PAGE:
Tag Archives: mine

SKS V: 164

Composed for the Poetry Competition held at the Residence of the Former Uji Grand Minister in Chōgen 8 [1035].

君が世は白雲かかる筑波嶺の峰のつづきの海となるまで

kimi ga yo Fa
sirakumo kakaru
tukubane no
mine no tuduki no
umi to naru made
My Lord’s reign:
White clouds cling
To the peak of Tsukuba;
Until those very heights
Shall sink into the sea!

Nōin

Love II: 30

Left (Win).

忘れじの契を頼む別かな空行く月の末を數へて

wasureji no
chigiri o tanomu
wakare kana
sora yuku tsuki no
sue o kazoete
Not to forget
I promised – trust that
On our parting.
The moon’s transit through the sky
Is the number of our meeting.

A Servant Girl

719

Right.

風吹かば峰に別れん雲をだにありし名殘の形見とも見よ

kaze fukaba
mine ni wakaren
kumo o dani
arishi nagori no
katami to mo miyo
If the wind should blow,
Parting from the peak,
Even the clouds
My memories
Seem to represent!

Ietaka

720

The Gentlemen of the Right state: the Left’s poem is most moving. The Right’s poem, the Gentlemen of the Left state, is fine.

Shunzei’s judgement: the Left’s poem has one counting to the end of the moon’s transits through the sky, while the Right has clouds parting from a mountain peak being the poet’s thoughts given form. Both poems are elegant in configuration and diction, but the Right’s ‘even the clouds’ (kumo ni dani) does not fit with the ending. The Left maintains its connections from beginning to end. Thus, I make it the winner.

Love I: 7

Left (Win).

洩らすなよ雲ゐる嶺の初時雨木の葉は下に色變るとも

morasunayo
kumoiru mine no
hatsu shigure
ko no ha wa shita ni
iro kawarutomo
O, let it not leak out!
Though the cloud-capped peaks’
First shower of rain,
On the leaves’ underside
Has left a change of hue

A Servant Girl.

613

Right.

閨のうちは涙の雨に朽ち果てゝしのぶは茂る妻にぞ有ける

neya no uchi wa
namida no ame ni
kuchihatete
shinobu wa shigeru
tsuma ni zo arikeru
Within my bedchamber
A rain of tears
Has rotted all, so
The weeping ferns secretly grow thick
Around the edges…

The Provisional Master of the Empress’ Household Office.

614

The Gentlemen of the Right state: the Left’s poem has no defects worth criticising. The Gentlemen of the Left state: the initial and final sections of the Right’s poem lack connection with each other. Does the poem have a conception of hiddenness?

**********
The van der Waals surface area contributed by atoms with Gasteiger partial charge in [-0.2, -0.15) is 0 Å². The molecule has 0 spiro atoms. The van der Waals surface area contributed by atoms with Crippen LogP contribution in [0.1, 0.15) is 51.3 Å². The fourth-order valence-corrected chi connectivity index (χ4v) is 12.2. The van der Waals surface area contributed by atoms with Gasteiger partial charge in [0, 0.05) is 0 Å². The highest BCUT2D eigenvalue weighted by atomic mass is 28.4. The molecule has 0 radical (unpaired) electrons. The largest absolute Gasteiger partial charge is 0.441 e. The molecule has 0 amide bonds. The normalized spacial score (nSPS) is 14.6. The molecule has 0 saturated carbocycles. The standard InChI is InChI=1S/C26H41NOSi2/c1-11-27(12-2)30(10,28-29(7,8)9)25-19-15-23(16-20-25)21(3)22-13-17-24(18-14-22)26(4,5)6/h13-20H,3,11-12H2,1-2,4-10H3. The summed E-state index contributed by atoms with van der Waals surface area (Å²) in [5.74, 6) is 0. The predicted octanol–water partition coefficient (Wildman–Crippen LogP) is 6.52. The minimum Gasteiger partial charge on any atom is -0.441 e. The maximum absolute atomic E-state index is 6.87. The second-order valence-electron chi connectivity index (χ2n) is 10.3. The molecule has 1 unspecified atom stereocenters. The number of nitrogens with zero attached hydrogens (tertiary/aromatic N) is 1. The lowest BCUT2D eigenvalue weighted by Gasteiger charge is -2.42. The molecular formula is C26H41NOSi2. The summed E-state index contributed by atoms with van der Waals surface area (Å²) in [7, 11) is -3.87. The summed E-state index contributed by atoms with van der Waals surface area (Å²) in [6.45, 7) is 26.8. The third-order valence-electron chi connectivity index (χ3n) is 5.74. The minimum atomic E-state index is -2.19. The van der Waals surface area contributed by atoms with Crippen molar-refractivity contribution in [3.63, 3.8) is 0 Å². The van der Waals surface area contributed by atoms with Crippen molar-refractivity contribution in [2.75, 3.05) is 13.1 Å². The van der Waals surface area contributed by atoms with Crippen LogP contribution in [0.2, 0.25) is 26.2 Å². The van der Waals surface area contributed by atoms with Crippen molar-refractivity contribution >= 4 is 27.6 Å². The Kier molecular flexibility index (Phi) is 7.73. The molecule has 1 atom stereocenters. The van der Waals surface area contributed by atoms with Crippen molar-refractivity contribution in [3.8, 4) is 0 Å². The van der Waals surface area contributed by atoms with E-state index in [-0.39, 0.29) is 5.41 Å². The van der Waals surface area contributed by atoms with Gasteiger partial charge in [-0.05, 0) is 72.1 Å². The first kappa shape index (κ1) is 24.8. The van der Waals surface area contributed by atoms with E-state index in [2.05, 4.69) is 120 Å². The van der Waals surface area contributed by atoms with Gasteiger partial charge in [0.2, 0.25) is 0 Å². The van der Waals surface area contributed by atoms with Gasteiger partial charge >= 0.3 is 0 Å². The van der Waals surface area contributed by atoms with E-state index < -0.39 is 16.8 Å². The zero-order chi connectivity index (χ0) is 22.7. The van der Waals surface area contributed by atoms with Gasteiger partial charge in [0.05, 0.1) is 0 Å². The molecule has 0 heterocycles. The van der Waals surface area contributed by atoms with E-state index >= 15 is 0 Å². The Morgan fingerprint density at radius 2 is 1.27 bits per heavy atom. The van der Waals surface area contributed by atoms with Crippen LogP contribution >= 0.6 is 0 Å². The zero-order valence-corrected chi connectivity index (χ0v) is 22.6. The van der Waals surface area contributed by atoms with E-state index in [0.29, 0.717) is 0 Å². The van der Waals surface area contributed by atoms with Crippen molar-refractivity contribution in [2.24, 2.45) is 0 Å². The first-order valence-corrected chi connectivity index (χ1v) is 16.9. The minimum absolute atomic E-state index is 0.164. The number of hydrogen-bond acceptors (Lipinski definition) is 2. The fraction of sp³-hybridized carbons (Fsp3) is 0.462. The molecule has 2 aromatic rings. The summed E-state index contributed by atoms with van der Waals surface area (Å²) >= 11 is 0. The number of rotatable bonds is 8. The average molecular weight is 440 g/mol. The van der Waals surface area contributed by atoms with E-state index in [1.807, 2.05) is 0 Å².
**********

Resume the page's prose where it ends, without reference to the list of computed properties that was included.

Shunzei’s judgement: The conception and configuration of the Left’s ‘cloud-capped peaks’ first shower of rain’ (kumoiru mine no hatsu shigure) seems charming [kokoro sugata okashiku mie]. On that basis, it should win.

SZS VIII: 544

A travel poem, included in a hundred poem sequence sent to be read by the Monk En’i.

岩根ふみ峰の椎柴折りしきて雲に宿かるゆふぐれの空

iFane Fumi
mine no siFisiba
worisikite
kumo ni yadokaru
yuFugure no sora
Treading ‘cross the deep-rooted crags
From brushwood on the peak
I break branches and spread them
Making my lodging beneath the clouds
Gazing at the evening skies…

Jakuren

Winter II: 13

Left.

山里の寂しさ思ふ煙ゆへ絶え絶え立てる峯の椎柴

yamazato no
sabishisa omou
keburi yue
taedae tateru
mine no shiishiba
That mountain dwelling’s
Loneliness feeling,
The smoke,
Rising in sporadic strands:
The brushwood on the peak…

A Servant Girl.

565

Right (Win).

冬籠る草の戸ざしは霜枯れてま近き山の峯の椎柴

fuyugomoru
kusa no tozashi wa
shimogarete
majikaki yama no
mine no shiishiba
Sealed in winter
The blockading grasses are
Seared by frost, and
How much closer is the mountain
Peak’s brushwood.

Jakuren.

566

Both teams say that the conceptions of the two poems resemble each other closely [kokoro hōfutsu].

Shuzei’s judgement: The Left, by starting, ‘That mountain dwelling’s loneliness feeling, the smoke’ (yamazato no sabishisa omou keburi yue) sounds as if it is the brushwood itself which has some sensitivity to the situation, and are rising up from time to time. I wonder about that. The Right’s evergreen groves ‘nearing the mountain’ (majikaki yama) is what should win.

Winter II: 12

Left (Win).

清水もる谷の戸ぼそも閉ぢはてゝ氷を叩く嶺の松風

shimizu moru
tani no toboso mo
tojihatete
kōri o tataku
mine no matsukaze
Where spring waters flow
From out the valley mouth
Is stopped;
Against the ice strikes
The wind from off the pine-filled peaks.

A Servant Girl.

563

Right.

梢にも夜半の白雪積もるらし音弱り行嶺の松風

kozue ni mo
yowa no shirayuki
tsumorurashi
oto yowariyuku
mine no matsukaze
The treetops, too,
Within the snows tonight
Are buried, it seems:
The sounds have softened of
The wind from off the pine-filled peaks.

Nobusada.

564

Neither Left nor Right find any fault.

Shunzei’s judgement: The phrasing of both poems, such as ‘wind from off the pine-filled peaks’ (mine no matsukaze), ‘Against the ice strikes’ (kōri o tataku) and ‘sounds have softened’ (oto yowariyuku), has not particular strong or weak points [kōotsu nakuhaberedo], but still, ‘against the ice strikes’ seems a little superior.